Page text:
Winter backcountry safety

Glacier National Park

With steep mountain slopes and deep snow, most of Glacier National Park is avalanche terrain throughout the snow-covered months. Your safety is your personal responsibility. While natural hazards exist, the risks can be minimized by taking reasonable precautions. Careful pre-trip planning, appropriate equipment and knowledge of natural hazards are all essential. Choose a trip that reflects the level of ability of your group.

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Avalanche hazard

Significant avalanche terrain exists throughout Glacier National Park. All winter backcountry users should have the knowledge and skills to travel in avalanche terrain.

Travel through avalanche terrain requires a special set of skills for evaluating avalanche risk. While in avalanche terrain, your entire group must be properly equipped with shovels, avalanche transceivers and probes, so as to be able to find and rescue a member(s) of your party should they get caught in an avalanche.

More information on avalanche safety


Weather in Glacier National Park can be extreme and unpredictable. Even if the day starts out sunny, be prepared for cold temperatures, snow, strong winds and poor visibility. Whiteout conditions can complicate route-finding and prevent you from detecting avalanche terrain, open water and glacier crevasses. Weather can also play a major role in the development of avalanche hazard.

It is important to check current weather conditions, weather forecasts, and webcams when planning a trip to Glacier National Park.



Hypothermia is the lowering of the interior body temperature, and is caused by exposure to the cold, aggravated by wetness, wind and personal exhaustion. Your body is similar to a furnace: if it loses more heat than it can produce, the body's core temperature will drop. Without an external heat source hypothermia can be fatal.

Watch for these symptoms:

  • uncontrollable fits of shivering
  • slurred speech
  • stumbling
  • loss of coordination: difficulty performing simple tasks
  • changes in normal behaviour: a good-natured person may begin to grumble and complain.


Frostbite is the actual freezing of the body tissues caused by exposure to cold, especially when aggravated by wind and wetness. The nose, ears, cheeks and chin are most often affected, but more severe cases of frostbite can involve the hands and feet.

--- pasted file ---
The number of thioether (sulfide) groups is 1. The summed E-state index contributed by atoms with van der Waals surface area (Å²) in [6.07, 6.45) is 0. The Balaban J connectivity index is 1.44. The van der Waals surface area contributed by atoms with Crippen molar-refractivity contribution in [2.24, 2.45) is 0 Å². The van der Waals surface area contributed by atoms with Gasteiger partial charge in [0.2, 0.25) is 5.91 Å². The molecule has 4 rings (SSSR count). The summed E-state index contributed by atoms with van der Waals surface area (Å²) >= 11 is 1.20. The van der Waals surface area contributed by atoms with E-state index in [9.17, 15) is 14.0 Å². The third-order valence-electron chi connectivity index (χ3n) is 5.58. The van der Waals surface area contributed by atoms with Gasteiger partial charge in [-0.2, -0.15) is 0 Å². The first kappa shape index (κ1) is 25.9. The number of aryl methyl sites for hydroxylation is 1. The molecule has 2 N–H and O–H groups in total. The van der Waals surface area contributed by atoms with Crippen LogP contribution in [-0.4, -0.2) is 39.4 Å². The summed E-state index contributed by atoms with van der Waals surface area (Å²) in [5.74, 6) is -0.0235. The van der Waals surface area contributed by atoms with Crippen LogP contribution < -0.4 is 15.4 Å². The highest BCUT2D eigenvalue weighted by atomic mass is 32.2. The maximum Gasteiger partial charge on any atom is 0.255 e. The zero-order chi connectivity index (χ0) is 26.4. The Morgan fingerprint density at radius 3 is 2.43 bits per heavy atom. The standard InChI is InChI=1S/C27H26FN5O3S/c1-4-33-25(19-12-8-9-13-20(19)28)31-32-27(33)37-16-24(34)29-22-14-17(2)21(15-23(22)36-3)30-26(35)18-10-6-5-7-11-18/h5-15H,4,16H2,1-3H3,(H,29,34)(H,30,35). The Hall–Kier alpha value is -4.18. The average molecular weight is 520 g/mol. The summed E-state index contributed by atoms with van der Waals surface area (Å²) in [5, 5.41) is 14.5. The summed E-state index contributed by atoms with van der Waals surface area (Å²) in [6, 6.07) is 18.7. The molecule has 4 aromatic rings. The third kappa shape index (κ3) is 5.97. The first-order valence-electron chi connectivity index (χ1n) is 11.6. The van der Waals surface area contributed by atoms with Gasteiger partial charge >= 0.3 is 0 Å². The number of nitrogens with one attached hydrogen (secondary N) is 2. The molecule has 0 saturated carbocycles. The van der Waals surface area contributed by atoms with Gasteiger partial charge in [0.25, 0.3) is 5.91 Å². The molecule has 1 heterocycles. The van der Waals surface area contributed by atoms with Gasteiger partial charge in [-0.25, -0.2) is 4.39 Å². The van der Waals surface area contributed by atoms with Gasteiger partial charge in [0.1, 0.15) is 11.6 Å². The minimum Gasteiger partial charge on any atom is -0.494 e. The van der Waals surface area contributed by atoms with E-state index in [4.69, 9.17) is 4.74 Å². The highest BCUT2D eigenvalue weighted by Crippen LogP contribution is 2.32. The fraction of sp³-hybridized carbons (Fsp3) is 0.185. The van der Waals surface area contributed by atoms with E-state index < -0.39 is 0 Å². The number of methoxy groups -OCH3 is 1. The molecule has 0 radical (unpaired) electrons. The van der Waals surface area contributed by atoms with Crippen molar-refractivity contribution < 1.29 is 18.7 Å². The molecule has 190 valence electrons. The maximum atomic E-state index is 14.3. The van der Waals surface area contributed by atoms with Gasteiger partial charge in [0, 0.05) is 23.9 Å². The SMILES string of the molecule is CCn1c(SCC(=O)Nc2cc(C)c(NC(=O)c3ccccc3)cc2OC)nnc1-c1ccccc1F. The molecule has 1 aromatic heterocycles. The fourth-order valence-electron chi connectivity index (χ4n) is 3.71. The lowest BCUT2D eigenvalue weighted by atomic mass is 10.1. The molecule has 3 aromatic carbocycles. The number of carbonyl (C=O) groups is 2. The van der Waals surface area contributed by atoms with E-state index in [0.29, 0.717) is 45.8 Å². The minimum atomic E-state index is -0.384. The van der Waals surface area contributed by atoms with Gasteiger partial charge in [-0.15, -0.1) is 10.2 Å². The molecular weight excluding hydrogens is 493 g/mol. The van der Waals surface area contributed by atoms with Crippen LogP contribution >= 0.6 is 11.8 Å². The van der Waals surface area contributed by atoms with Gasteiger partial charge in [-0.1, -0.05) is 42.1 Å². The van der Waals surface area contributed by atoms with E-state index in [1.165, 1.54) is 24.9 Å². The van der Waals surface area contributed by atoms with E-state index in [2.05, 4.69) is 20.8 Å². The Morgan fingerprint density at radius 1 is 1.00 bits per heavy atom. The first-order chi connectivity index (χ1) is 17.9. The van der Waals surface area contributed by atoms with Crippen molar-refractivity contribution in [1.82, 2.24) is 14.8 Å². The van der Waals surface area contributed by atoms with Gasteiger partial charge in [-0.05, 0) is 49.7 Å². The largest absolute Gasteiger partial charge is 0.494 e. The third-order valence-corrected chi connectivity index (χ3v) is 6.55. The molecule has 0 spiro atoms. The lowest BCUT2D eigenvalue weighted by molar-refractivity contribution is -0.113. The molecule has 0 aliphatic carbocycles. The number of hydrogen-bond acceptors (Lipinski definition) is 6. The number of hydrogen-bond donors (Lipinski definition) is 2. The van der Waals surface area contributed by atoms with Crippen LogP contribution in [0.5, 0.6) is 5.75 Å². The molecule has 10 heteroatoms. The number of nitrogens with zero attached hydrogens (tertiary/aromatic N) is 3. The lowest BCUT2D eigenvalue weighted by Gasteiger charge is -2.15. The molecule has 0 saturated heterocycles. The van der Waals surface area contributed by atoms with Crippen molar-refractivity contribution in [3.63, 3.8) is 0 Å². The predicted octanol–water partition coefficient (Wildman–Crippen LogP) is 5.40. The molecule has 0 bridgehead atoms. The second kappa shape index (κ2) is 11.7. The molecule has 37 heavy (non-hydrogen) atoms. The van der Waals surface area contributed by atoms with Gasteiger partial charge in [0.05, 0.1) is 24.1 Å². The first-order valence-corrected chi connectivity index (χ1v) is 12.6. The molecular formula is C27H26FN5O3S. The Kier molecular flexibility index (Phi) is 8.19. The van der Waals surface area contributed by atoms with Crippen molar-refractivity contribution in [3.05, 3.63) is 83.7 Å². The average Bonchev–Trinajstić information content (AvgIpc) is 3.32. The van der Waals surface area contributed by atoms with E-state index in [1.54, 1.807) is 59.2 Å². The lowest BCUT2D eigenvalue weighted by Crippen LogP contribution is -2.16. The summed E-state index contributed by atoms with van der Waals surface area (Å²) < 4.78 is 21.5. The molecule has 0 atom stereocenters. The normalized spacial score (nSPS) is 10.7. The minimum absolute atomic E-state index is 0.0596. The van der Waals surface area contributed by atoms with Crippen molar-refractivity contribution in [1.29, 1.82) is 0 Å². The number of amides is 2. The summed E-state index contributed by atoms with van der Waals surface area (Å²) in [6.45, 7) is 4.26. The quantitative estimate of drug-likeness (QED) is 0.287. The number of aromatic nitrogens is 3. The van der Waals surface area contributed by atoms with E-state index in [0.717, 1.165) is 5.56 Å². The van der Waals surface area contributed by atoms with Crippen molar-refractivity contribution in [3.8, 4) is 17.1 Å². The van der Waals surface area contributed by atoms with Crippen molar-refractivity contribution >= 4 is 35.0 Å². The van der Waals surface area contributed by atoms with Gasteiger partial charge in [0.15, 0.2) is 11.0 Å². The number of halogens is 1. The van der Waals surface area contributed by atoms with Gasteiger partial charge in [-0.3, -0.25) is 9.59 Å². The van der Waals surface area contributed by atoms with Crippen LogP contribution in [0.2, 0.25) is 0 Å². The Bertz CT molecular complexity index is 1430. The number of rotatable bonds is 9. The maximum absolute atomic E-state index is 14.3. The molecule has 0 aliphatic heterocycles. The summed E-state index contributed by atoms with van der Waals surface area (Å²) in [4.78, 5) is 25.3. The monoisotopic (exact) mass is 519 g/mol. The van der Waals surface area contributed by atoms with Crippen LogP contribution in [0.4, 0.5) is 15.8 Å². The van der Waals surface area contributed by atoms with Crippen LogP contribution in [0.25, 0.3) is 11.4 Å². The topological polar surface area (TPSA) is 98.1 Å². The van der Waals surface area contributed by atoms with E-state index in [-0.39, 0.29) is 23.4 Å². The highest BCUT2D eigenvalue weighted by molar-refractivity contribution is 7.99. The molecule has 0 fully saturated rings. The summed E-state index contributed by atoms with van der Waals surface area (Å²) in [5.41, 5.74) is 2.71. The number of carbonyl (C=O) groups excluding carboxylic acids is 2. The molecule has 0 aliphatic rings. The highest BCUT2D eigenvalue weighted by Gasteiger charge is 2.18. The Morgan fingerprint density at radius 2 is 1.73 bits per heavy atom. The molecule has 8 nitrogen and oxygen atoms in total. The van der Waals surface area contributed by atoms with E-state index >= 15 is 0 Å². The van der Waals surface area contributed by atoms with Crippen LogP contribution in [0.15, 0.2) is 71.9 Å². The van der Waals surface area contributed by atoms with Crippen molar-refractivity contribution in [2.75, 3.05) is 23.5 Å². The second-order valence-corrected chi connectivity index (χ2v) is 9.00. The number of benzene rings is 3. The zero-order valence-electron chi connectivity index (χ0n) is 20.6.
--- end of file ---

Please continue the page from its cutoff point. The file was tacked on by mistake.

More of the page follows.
Watch for these symptoms:

  • affected area becomes cold and numb
  • skin turns white, yellow-white and/or mottled blue-white

Be prepared

To ensure you have a safe and enjoyable trip, please plan your trip carefully. Do not attempt activities beyond your skills and capabilities, and use your discretion when traveling in the backcountry. You are ultimately responsible for your own safety.

A few tips:

  • It is always safer to travel in a group
  • Pick an objective that is within your group’s ability and have an alternate plan in case conditions change.
  • Check the weather forecast.
  • Let someone know your plans. Leave an itinerary, route map and the names of your party with a friend or family member.
  • Ensure that you are properly equipped.
  • Take your avalanche safety gear and know how to use it if you are venturing into avalanche terrain.
  • Dress in layers to adapt to changing conditions
  • Drink and eat regularly to stay hydrated and maintain energy
  • Set a turn-around time and stick to it.

NOTE: Except in an emergency, open fires are not permitted in the park. Backpacking stoves are your only source of heat in the backcountry.


Most of Glacier National Park is remote wilderness. Backcountry users must be entirely self-sufficient and able to handle any emergency situations on their own. In the event of an emergency you should be prepared for lengthy delays in search and rescue response times due to weather conditions, short daylight hours and/or the availability of both aircraft and rescue personnel.

Cell phone coverage is limited in the backcountry. We recommend you carry a satellite phone. Other satellite GPS messenger devices, such as a SPOT or inReach, can also be effective. Be aware that coverage can be adversely affected by vegetation and topography in some locations.

Emergency numbers

Parks Canada 24 hour emergency dispatch:

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